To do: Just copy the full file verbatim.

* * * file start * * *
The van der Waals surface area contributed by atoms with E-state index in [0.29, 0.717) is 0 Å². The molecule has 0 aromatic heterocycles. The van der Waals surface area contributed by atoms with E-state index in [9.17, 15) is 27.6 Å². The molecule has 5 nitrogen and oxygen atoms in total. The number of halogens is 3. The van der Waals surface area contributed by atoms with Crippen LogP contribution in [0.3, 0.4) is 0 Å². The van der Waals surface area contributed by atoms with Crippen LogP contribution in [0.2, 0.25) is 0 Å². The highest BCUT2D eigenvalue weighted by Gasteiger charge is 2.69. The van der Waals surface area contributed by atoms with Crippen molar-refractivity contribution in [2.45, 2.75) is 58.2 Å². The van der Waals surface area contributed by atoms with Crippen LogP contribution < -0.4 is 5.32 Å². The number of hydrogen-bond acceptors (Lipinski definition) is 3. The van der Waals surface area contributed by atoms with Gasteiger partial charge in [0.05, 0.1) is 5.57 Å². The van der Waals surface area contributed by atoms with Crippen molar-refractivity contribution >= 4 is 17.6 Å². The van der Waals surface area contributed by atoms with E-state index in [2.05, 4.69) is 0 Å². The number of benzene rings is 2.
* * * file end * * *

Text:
The van der Waals surface area contributed by atoms with E-state index in [0.29, 0.717) is 0 Å². The molecule has 0 aromatic heterocycles. The van der Waals surface area contributed by atoms with E-state index in [9.17, 15) is 27.6 Å². The molecule has 5 nitrogen and oxygen atoms in total. The number of halogens is 3. The van der Waals surface area contributed by atoms with Crippen LogP contribution in [0.3, 0.4) is 0 Å². The van der Waals surface area contributed by atoms with Crippen LogP contribution in [0.2, 0.25) is 0 Å². The highest BCUT2D eigenvalue weighted by Gasteiger charge is 2.69. The van der Waals surface area contributed by atoms with Crippen molar-refractivity contribution in [2.45, 2.75) is 58.2 Å². The van der Waals surface area contributed by atoms with Crippen LogP contribution < -0.4 is 5.32 Å². The number of hydrogen-bond acceptors (Lipinski definition) is 3. The van der Waals surface area contributed by atoms with Gasteiger partial charge in [0.05, 0.1) is 5.57 Å². The van der Waals surface area contributed by atoms with Crippen molar-refractivity contribution >= 4 is 17.6 Å². The van der Waals surface area contributed by atoms with E-state index in [2.05, 4.69) is 0 Å². The number of benzene rings is 2.